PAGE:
In view of technical problems affecting this, the original posting, a slightly modified matchday version now appears as Liverpool v SAFC: the voice of America
Ah, to be a Liverpool fan. Memories of standing on the Kop as a lad, that overpowering emotion as Gerry Marsden sings the first words of You’ll Never Walk Alone with every home fan raising scarf aloft, a pint or two in the Ship & Mitre after the match. Ed* – our latest “Who Are You?” contributor to seek semi-anonymity (good reason) – can only take our word for it. He’s a keen supporter and edits the fan site, Liverpool Offside, but lives on the other side of the Atlantic, has never set foot in Liverpool and knows nothing of the Anfield experience at first hand. From the American Mid West, he offers his thoughts on the Reds’ slow start to the season, the Anfield hero who has been known to cheat and the corporate chaos engulfing his adopted club. Maybe just as a well he did so before last night’s load of old Cobblers … …
Salut! Sunderland: Always near the top but – despite the incredible 2005 Champions’ League final – a shadow of the marvellous side of not so long ago. Is that fair comment, and is Roy Hodgson finally the man to lead the Reds back to glory?
I don’t think it’s entirely unfair to suggest that Liverpool aren’t where they were 20 years ago, let alone five. The past year and a half really has been a nightmare – consistent tabloid fodder, farcical ownership, uninspired performances, and a fade from relevance as a force to be reckoned with on the pitch.
It’s particularly unfortunate for me, as I latched on to Liverpool just prior to the 2006-2007 campaign. The only silverware I’ve seen won as a supporter was the Community Shield of that year, which is just a hair off the Champions League trophy. The Champions League run to the final in that season was fantastic in its own right but ultimately fell short, and aside from the success in league in 2008-2009 there’s been little to suggest Liverpool are near the glories of seasons past.
As for Roy Hodgson, it’s cliche as hell, but I think only time will tell. You wouldn’t think that he’s there for the long term, but it also wouldn’t make a whole lot of sense to bring him in for a season and send him packing. He was apparently the most stable choice, and the party line is that he’s brought a sense of ease to the operations near the pitch. Ultimately he’s going to be measured by the record he’s able to achieve, and that’s as it should be. A tall order for anyone, though, when things around the club are so messy.
The Torres enigma: great player but allegedly out of sorts so far. Is it important to keep him or wrong to build so much hope on one player?
For me the suggestion that all of Liverpool’s hopes rest on his shoulders is a bit romanticized, even if it’s dribbling down the chin of every pundit in England.
Yes, the collective psyche would have been shattered if he picked up and left prior to the start of the season. But he didn’t, and regardless of how often he’s referred to as “forlorn” or “frustrated,” he’s stated every intent to stay for the duration of his contract. He and Steven Gerrard are clearly the most influential players in the side, and as such they carry the lion’s share of the focus.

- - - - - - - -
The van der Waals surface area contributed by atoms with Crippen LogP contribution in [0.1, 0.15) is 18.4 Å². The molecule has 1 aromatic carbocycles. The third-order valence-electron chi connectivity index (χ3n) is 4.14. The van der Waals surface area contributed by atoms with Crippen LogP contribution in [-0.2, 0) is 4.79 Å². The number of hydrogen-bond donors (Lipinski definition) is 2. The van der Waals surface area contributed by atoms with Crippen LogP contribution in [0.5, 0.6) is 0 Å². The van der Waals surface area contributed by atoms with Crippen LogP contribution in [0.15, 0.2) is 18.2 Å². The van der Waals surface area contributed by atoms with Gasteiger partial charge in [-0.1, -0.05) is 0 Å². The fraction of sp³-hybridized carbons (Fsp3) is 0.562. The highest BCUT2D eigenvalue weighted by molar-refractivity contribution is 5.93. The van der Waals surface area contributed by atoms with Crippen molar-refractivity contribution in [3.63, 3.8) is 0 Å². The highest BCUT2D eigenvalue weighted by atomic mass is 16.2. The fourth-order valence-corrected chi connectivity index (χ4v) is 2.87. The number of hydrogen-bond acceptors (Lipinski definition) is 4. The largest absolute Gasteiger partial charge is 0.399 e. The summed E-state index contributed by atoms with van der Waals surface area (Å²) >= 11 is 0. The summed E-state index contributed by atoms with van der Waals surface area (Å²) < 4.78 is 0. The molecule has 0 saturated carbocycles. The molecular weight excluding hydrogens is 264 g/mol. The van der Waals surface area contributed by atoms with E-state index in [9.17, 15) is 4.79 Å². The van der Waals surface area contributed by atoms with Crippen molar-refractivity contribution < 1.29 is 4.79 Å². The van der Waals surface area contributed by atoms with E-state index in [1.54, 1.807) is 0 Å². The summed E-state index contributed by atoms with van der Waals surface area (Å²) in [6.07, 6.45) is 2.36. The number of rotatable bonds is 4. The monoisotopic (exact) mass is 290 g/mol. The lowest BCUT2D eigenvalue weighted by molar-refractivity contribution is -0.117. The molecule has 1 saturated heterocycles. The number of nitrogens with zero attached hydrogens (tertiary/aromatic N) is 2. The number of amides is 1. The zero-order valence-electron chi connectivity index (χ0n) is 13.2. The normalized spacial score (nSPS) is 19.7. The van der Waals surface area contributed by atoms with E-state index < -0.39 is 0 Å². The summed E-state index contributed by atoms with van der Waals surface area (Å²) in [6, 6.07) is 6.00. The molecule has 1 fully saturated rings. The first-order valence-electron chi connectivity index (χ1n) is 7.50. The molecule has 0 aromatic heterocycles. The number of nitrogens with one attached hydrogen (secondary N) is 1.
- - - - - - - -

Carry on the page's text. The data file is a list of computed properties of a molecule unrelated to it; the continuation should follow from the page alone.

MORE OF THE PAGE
But the club needs sorting in other areas as well, and I think it’s become increasingly clear that without significant investment in the rest of the squad we can’t expect as much out of the top talent, including Fernando Torres.
The World Cup was eminently forgettable unless you’re Spanish, but have your players returned with any sort of hangover or are you confident of quickly improving on the moderate start to the season (question posed and answered before Liverpool’s defeat in the Carling Cup by Northampton)?
Moderate’s a nice way to put it, isn’t it? Worst start in the top flight in 18 years, but also worth noting that, based on the opposition’s final spot in the league table the previous year, it’s the toughest start to a league campaign in at least ten years
So as to not tempt fate I’ll avoid saying “there’s nowhere to go but up,” but I will say that there’s plenty of improving left to do. I think a hangover from the 2009-2010 campaign is more relevant than any lingering effects of the World Cup–Torres might be the exception, as he’s played the last six months at less than full fitness.
But we’ve seen too many performances already this season that are near-replicas of last season’s failings, so I think any correlation between the World Cup and the “moderate” start to this season is tenuous at best.
I was at the beach ball game – which I believe we deserved to win – but not Anfield, where you brought us right back down to earth after a mini-revival. An easy three home points again?
“Easy” is a foreign term in the Liverpool vernacular in recent times, and after the start to this season it’s nearly erased for good.
It’s tough to tell right now, but after today’s display (3-2 loss at Old Trafford) I’m hopeful things are moving forward. Sunderland’s proven they’re no pushover, so I don’t plan to witness Liverpool breeze past them at all.
Do you have any fond or bitter memories of past LFC v SAFC games – home/away/the Wembley final?